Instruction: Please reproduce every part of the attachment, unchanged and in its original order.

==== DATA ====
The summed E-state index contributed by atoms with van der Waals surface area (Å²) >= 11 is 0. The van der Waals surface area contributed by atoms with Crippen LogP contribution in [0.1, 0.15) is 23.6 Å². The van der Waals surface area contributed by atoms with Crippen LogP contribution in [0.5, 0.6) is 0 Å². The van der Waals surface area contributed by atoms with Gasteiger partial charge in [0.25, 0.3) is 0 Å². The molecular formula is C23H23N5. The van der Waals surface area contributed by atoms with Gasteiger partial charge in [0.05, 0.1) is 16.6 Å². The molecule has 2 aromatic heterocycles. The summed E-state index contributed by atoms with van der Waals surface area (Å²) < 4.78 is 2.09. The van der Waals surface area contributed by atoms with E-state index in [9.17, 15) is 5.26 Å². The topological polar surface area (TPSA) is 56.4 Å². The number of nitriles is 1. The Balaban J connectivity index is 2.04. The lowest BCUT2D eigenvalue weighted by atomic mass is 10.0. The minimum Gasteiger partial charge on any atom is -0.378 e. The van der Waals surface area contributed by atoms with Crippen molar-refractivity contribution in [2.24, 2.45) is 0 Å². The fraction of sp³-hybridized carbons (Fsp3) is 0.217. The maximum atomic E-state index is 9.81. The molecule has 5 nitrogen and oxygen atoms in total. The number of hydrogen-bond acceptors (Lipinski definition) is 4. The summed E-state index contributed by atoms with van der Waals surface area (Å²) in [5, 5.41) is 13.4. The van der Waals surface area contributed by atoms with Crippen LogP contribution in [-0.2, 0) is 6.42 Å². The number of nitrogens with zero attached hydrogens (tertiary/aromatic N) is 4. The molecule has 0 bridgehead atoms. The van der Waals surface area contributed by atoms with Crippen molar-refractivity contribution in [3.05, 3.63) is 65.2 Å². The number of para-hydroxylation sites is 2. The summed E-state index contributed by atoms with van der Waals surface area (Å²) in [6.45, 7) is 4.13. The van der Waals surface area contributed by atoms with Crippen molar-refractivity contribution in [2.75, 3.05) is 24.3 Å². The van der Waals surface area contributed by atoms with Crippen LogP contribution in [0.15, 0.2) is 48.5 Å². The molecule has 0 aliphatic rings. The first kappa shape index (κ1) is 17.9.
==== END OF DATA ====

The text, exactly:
The summed E-state index contributed by atoms with van der Waals surface area (Å²) >= 11 is 0. The van der Waals surface area contributed by atoms with Crippen LogP contribution in [0.1, 0.15) is 23.6 Å². The van der Waals surface area contributed by atoms with Crippen LogP contribution in [0.5, 0.6) is 0 Å². The van der Waals surface area contributed by atoms with Gasteiger partial charge in [0.25, 0.3) is 0 Å². The molecular formula is C23H23N5. The van der Waals surface area contributed by atoms with Gasteiger partial charge in [0.05, 0.1) is 16.6 Å². The molecule has 2 aromatic heterocycles. The summed E-state index contributed by atoms with van der Waals surface area (Å²) < 4.78 is 2.09. The van der Waals surface area contributed by atoms with E-state index in [9.17, 15) is 5.26 Å². The topological polar surface area (TPSA) is 56.4 Å². The number of nitriles is 1. The Balaban J connectivity index is 2.04. The lowest BCUT2D eigenvalue weighted by atomic mass is 10.0. The minimum Gasteiger partial charge on any atom is -0.378 e. The van der Waals surface area contributed by atoms with Crippen molar-refractivity contribution in [2.24, 2.45) is 0 Å². The fraction of sp³-hybridized carbons (Fsp3) is 0.217. The maximum atomic E-state index is 9.81. The molecule has 5 nitrogen and oxygen atoms in total. The number of hydrogen-bond acceptors (Lipinski definition) is 4. The summed E-state index contributed by atoms with van der Waals surface area (Å²) in [5, 5.41) is 13.4. The van der Waals surface area contributed by atoms with Crippen LogP contribution in [-0.2, 0) is 6.42 Å². The number of nitrogens with zero attached hydrogens (tertiary/aromatic N) is 4. The molecule has 0 bridgehead atoms. The van der Waals surface area contributed by atoms with Crippen molar-refractivity contribution in [3.05, 3.63) is 65.2 Å². The number of para-hydroxylation sites is 2. The summed E-state index contributed by atoms with van der Waals surface area (Å²) in [6.45, 7) is 4.13. The van der Waals surface area contributed by atoms with Crippen molar-refractivity contribution in [2.75, 3.05) is 24.3 Å². The van der Waals surface area contributed by atoms with Crippen LogP contribution in [0.15, 0.2) is 48.5 Å². The molecule has 0 aliphatic rings. The first kappa shape index (κ1) is 17.9.